This process is best done with access to sewer hookups and a freshwater source. You can use bleach or environmentally-friendly solutions. With either, you’ll need the correct ratio of water-to-cleaning solution to avoid damaging your RV’s fresh water tank and water lines.

Learn how to sanitize your tank with bleach or environmentally-friendly sanitizing solutions.

How to Treat Your Black Water Tank Right

Photo by Camping World

Adding sewer chemicals to your black tank is easy, but it must be done regularly to maintain your RV’s holding tanks. Remember, this should be done every 5-10 dumps for full-timers and after each trip for weekend warriors.

When you’re ready to add a tank treatment, here are the basic steps: 

  1. Attach a sewer hose to a sewer hookup and drain your black tank (using the steps above).
  2. Flush the system (using a black tank flush or running water down your RV toilet).
  3. Close the black tank valve handle.
  4. Add water to the tank (check the recommendation from the sewer chemical manufacturer on the amount). 
  5. Add enzyme-digesting tank treatment and let it sit for the manufacturer’s recommended time period.
  6. Drain the black tank again and rinse to remove any remaining particles.

Learn everything you need to know to treat your black water tank right.

How to Unclog an RV Black Tank

Photo by Camping World

It’s not difficult to avoid clogging an RV black tank if you follow the above recommendations, but resolving clogs if they do occur is also important. We hope you never have to, but these tips will help you unclog an RV black tank.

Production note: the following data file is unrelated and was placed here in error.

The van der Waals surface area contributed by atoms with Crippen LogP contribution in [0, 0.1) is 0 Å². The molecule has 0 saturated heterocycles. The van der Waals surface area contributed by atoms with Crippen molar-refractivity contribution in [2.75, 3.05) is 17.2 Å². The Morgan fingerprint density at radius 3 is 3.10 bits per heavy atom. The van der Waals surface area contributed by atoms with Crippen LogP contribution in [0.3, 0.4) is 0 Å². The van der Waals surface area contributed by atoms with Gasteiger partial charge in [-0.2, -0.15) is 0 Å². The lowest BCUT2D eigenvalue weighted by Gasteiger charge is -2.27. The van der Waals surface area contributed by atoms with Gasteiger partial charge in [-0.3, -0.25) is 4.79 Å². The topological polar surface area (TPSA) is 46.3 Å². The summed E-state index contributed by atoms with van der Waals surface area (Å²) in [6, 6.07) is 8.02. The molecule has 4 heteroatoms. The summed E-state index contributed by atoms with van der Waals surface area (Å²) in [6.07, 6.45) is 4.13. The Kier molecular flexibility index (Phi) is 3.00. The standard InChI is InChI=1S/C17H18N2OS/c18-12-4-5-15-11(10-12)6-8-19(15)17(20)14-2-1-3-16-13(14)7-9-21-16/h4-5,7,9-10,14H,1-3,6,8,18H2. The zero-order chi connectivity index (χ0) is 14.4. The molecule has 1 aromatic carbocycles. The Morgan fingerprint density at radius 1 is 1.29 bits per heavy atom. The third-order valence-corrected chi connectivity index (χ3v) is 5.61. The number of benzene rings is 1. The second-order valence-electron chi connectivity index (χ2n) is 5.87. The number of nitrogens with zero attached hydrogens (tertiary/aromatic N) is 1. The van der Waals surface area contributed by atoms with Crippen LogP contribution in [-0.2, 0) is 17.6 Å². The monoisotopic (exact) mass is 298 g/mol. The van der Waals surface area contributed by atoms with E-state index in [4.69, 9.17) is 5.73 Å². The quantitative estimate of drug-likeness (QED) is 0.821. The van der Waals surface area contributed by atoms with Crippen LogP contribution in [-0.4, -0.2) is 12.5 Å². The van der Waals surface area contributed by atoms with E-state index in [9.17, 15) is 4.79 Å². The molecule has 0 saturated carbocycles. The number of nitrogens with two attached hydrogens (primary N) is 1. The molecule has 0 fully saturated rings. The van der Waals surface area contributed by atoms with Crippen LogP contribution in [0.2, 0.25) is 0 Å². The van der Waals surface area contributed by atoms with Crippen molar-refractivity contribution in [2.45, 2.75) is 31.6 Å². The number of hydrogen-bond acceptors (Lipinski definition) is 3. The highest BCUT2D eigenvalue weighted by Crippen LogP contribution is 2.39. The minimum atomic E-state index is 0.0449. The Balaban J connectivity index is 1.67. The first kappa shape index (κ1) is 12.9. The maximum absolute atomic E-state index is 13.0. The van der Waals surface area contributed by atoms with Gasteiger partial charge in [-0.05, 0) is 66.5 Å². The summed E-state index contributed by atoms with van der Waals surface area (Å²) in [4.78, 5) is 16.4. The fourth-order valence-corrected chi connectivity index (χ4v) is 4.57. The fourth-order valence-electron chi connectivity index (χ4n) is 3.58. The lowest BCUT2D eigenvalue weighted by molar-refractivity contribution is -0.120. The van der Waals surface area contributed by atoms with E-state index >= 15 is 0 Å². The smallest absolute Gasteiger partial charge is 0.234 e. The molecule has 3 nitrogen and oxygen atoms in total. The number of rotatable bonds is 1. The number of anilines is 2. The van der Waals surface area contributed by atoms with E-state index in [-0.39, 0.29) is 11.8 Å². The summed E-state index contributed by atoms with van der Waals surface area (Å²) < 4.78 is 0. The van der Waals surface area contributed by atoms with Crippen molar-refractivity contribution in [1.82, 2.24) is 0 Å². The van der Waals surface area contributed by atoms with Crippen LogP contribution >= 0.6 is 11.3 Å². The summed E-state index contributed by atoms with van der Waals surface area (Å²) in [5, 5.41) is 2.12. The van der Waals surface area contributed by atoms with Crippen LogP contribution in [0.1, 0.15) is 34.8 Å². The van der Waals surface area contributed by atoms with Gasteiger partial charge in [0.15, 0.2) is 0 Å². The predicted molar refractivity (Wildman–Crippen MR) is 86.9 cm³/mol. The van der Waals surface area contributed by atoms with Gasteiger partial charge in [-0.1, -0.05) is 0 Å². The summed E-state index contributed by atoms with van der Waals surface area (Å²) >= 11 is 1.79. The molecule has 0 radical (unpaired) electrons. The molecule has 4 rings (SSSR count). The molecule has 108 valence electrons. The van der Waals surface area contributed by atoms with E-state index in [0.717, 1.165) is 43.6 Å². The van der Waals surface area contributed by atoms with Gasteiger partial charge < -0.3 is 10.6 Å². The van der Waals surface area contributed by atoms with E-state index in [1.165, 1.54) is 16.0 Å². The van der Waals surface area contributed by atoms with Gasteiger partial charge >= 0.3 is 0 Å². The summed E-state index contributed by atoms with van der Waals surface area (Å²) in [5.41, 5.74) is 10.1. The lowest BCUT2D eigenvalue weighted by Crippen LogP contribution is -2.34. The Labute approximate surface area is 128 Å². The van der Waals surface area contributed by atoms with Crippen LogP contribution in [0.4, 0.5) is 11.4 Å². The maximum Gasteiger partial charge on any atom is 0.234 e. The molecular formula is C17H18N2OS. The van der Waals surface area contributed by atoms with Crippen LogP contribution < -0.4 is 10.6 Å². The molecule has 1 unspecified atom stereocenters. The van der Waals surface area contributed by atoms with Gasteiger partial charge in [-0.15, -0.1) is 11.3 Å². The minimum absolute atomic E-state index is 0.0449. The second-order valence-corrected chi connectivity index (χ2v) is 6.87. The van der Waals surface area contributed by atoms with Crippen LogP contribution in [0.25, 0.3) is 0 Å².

• Identify the cause of the clog. Is it due to improper toilet paper? Are you not flushing with enough water? Did you forget to empty your tanks before winterizing your RV?
  • Acquire RV sewer chemicals. Read the directions to understand how long these treatments should be administered to resolve clogs.
  • Acquire a flexible tank wand. This may not be needed if chemicals do the trick, but it’s the equivalent of snaking a residential toilet. 
  • Know the recommendations for unclogging different clogs. Learn how to unclog an RV black tank properly.

What is an RV Portable Waste Tank, and Do You Need One?

Photo by Camping World

Long-term campers often use RV tote tanks in locations without full hookups. A portable RV waste tank allows you to empty your holding tanks into a portable container and roll it to the campground’s dump station without moving your RV. 

They’re most popular among RVers who prefer state parks or boondocking spots over luxury resorts with full amenities. And for that type of camping, they assist in maintaining your holding tanks instead of allowing waste to accumulate and sit for extended periods.

Learn more about RV portable waste tanks and why you might need one. 

Regular tank maintenance becomes a simple part of the RV lifestyle for experienced travelers. But if you ever have a tank issue you don’t feel comfortable resolving, contact your nearest Camping World Service Center for assistance.

Do you have any questions or comments about maintaining RV holding tanks? Share your thoughts in the comments below!

  • Comment (4)
  • William Mitchell says:

    Camera needs to zoom in to the clear elbow when Ian is talking about how flow slows to a trickle or just drops.

  • Fran Krauss says:

    Most people reading this probably have little or no experience with “the dump.” I’ve made my share of mistakes, including the ultimate sin when the hoses accidentally separated while draining the black tank. Since then I routinely test the sewer connections by first draining out a small amount amount of grey water through the hose. If there are no leaks I proceed to dump and flush the black tank, followed by dumping the remaining grey water. So if a leak occurs you don’t have the big nasty and embarrassing problem of spilled sewage. I also like to use a small attachment to clean out the sewer hoses before stowing them after a trip so everything is clean for the next adventure.

  • Good recommendation William! I’ll pass it along to our team for future videos.

  • Thank you for sharing your experience and recommendation Fran!